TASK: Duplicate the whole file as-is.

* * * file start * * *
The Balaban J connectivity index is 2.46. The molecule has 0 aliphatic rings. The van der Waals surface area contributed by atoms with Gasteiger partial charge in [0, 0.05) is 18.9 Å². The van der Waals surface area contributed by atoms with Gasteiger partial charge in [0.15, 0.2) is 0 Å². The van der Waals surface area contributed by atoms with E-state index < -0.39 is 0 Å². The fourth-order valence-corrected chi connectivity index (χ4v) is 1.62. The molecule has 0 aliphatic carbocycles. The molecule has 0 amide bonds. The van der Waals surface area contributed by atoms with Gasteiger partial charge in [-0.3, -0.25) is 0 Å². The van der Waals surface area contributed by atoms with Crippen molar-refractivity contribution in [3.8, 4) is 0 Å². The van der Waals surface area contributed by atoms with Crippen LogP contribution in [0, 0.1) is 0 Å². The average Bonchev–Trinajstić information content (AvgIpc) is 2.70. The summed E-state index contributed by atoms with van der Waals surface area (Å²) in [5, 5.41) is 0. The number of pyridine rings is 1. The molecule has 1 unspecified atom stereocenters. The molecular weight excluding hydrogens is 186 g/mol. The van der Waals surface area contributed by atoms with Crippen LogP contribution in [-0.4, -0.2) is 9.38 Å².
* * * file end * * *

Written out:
The Balaban J connectivity index is 2.46. The molecule has 0 aliphatic rings. The van der Waals surface area contributed by atoms with Gasteiger partial charge in [0, 0.05) is 18.9 Å². The van der Waals surface area contributed by atoms with Gasteiger partial charge in [0.15, 0.2) is 0 Å². The van der Waals surface area contributed by atoms with E-state index < -0.39 is 0 Å². The fourth-order valence-corrected chi connectivity index (χ4v) is 1.62. The molecule has 0 aliphatic carbocycles. The molecule has 0 amide bonds. The van der Waals surface area contributed by atoms with Gasteiger partial charge in [-0.3, -0.25) is 0 Å². The van der Waals surface area contributed by atoms with Crippen molar-refractivity contribution in [3.8, 4) is 0 Å². The van der Waals surface area contributed by atoms with Crippen LogP contribution in [0, 0.1) is 0 Å². The average Bonchev–Trinajstić information content (AvgIpc) is 2.70. The summed E-state index contributed by atoms with van der Waals surface area (Å²) in [5, 5.41) is 0. The number of pyridine rings is 1. The molecule has 1 unspecified atom stereocenters. The molecular weight excluding hydrogens is 186 g/mol. The van der Waals surface area contributed by atoms with Crippen LogP contribution in [-0.4, -0.2) is 9.38 Å².